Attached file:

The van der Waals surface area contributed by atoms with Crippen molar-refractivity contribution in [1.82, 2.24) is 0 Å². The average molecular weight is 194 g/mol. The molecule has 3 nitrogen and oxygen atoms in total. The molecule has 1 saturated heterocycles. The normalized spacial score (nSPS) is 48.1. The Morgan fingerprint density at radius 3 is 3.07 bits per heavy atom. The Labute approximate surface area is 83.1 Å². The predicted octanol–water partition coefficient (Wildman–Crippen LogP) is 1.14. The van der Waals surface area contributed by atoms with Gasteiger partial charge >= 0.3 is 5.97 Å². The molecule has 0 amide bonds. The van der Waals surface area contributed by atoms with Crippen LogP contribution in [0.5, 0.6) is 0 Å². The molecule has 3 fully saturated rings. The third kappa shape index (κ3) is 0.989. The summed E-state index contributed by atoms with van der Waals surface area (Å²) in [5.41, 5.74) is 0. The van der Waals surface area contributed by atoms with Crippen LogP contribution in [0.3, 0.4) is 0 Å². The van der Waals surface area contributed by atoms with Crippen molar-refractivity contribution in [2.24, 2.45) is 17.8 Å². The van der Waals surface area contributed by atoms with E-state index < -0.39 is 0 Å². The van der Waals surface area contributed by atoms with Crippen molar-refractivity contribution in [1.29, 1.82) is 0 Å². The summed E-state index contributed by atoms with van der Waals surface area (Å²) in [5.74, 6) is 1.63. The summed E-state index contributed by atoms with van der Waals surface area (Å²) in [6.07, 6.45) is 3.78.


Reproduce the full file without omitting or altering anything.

The van der Waals surface area contributed by atoms with Crippen molar-refractivity contribution in [1.82, 2.24) is 0 Å². The average molecular weight is 194 g/mol. The molecule has 3 nitrogen and oxygen atoms in total. The molecule has 1 saturated heterocycles. The normalized spacial score (nSPS) is 48.1. The Morgan fingerprint density at radius 3 is 3.07 bits per heavy atom. The Labute approximate surface area is 83.1 Å². The predicted octanol–water partition coefficient (Wildman–Crippen LogP) is 1.14. The van der Waals surface area contributed by atoms with Gasteiger partial charge >= 0.3 is 5.97 Å². The molecule has 0 amide bonds. The van der Waals surface area contributed by atoms with Crippen LogP contribution in [0.5, 0.6) is 0 Å². The molecule has 3 fully saturated rings. The third kappa shape index (κ3) is 0.989. The summed E-state index contributed by atoms with van der Waals surface area (Å²) in [5.41, 5.74) is 0. The van der Waals surface area contributed by atoms with Crippen LogP contribution in [0.3, 0.4) is 0 Å². The van der Waals surface area contributed by atoms with Crippen molar-refractivity contribution in [2.24, 2.45) is 17.8 Å². The van der Waals surface area contributed by atoms with E-state index < -0.39 is 0 Å². The van der Waals surface area contributed by atoms with Crippen molar-refractivity contribution in [1.29, 1.82) is 0 Å². The summed E-state index contributed by atoms with van der Waals surface area (Å²) in [5.74, 6) is 1.63. The summed E-state index contributed by atoms with van der Waals surface area (Å²) in [6.07, 6.45) is 3.78.